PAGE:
|Talking Union of Soviet Socialist Republics, that is|
Leni Riefenstahl never got the respect she deserved. The taint of Nazism overwhelmed all other considerations when it came to her reputation.
Riefenstahl was fairly described as "an artist of unparalleled gifts, a woman in an industry dominated by men, one of the greatest formalists of the cinema on a par with Eisenstein or Welles." All absolutely true, and all of absolutely no help whatsoever in rehabilitating her legacy in cinema.
She was a far greater artist than Pete Seeger. Plus she was a woman, so you might think she'd get at least some grudging acknowledgment as the pioneer for women in her field. She even lived seven years longer than Seeger did (she died at age 101), so she might have qualified for at least a little reconsideration based on the passage of enough time. But, no. She had been pro-Nazi.
Pete Seeger, on the other hand, got a total pass for the nearly two years that he played for the same team as Riefenstahl: 23 August 1939 until 22 June 1941, the period of the Hitler-Stalin Pact. She made pro-Nazi films, and Seeger sang his heart out to keep America neutral while Nazi Germany invaded Poland and Czechoslovakia, tried to invade Britain, and established Auschwitz. What's the moral difference between those two propagandists?
Seeger, a U.S. Communist Party member, was being objectively pro-fascist, to use the term that George Orwell applied to pacifists in World War II. Yet, he ends up being the celebrated old leftie troubadour, awarded the National Medal of the Arts by President Bill Clinton in 1994. Riefenstahl just ... ended up.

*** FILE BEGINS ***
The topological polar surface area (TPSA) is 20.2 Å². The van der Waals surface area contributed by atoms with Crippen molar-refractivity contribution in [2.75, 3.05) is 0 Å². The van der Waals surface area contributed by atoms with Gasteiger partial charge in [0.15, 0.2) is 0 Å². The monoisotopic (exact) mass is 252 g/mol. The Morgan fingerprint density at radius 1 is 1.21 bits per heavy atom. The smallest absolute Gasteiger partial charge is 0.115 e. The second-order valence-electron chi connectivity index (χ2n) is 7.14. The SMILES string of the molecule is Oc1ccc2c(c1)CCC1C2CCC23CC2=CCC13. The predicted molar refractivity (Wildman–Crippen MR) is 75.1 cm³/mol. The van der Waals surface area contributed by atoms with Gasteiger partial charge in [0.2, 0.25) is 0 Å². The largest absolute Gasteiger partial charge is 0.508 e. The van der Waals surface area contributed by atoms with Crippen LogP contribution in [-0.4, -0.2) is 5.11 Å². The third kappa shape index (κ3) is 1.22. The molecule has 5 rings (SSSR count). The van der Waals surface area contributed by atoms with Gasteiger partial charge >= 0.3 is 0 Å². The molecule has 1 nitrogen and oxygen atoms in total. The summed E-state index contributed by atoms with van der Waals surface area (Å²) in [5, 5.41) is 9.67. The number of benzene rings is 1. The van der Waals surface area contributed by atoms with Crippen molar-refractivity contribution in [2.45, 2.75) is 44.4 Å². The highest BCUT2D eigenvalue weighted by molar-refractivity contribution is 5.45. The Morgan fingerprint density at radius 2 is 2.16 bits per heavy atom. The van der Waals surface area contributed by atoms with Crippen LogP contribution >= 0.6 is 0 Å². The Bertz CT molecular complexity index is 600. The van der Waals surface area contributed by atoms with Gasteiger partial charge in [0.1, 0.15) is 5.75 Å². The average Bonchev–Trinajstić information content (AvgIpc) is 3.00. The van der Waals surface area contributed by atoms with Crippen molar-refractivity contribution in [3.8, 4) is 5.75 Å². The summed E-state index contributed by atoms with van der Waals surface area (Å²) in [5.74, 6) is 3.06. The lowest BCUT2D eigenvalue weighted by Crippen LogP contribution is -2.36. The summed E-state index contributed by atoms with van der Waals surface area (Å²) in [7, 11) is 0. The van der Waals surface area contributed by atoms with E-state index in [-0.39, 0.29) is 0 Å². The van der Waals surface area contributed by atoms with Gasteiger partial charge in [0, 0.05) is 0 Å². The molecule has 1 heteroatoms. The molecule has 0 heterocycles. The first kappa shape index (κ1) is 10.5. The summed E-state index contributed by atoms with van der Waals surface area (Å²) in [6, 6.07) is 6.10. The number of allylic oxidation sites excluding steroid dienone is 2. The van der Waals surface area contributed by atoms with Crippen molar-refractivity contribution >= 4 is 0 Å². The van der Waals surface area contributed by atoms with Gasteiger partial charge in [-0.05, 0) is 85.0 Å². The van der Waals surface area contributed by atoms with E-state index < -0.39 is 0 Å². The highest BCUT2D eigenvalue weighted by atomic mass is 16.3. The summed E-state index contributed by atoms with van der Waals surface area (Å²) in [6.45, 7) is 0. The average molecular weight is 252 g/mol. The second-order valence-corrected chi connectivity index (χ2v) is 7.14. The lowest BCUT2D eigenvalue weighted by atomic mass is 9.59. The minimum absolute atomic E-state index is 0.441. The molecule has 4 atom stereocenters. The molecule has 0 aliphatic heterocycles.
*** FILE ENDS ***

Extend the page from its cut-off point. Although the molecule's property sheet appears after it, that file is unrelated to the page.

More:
It was Seeger's bad luck that he and the Almanac Singers released their debut album of FDR-bashing anti-interventionism, Songs for John Doe, just one month before Hitler broke his pact with Stalin and invaded the USSR. But Seeger was nothing if not flexible. He withdrew Songs from distribution (although you can still find it) and came right back with a pro-FDR, pro-war, album called Dear Mr. President. Seeger did not let a decent interval pass, he just turned on a dime and resumed cheer leading, only for the other side.
In May 1941, Seeger was all:
Oh, Franklin Roosevelt told the people how he felt
We damned near believed what he said
He said, "I hate war, and so does Eleanor
But we won't be safe 'till everybody's dead."
Then, in February 1941, he was all:
Now, Mr. President,
You're commander-in-chief of our armed forces
The ships and the planes and the tanks and the horses
I guess you know best just where I can fight ...
So what I want is you to give me a gun
So we can hurry up and get the job done!
I dislike the sucking-up tone of Dear Mr. President even more than the objective pro-fascism of John Doe. "I guess you know best ... " Really, now.
Just so I don't speak too much ill of the dead on the day that he died, I'll say something in Seeger's favor. He disagreed with Joan Baez' statement that there are no good right-wing folk songs, which I think showed a commendable magnanimity. I recall seeing him say that in a television interview many, many, years ago; I've been googling like a Stakhanovite all day to find a clip of that interview but came up empty-handed, so please trust my recollection.
Seeger even sang a few examples of good right-wing folk songs, one of which was See the Beatniks (An Ode to Non-Comformity). That was a parody of Little Boxes, a song Seeger had covered and made popular, and which the satirist Tom Lehrer called the most sanctimonious song ever written. There's a good discussion of Boxes here.
RIP Seeger. You came of age in a low dishonest decade, but in the end you lived long enough that those old lies have been almost forgotten.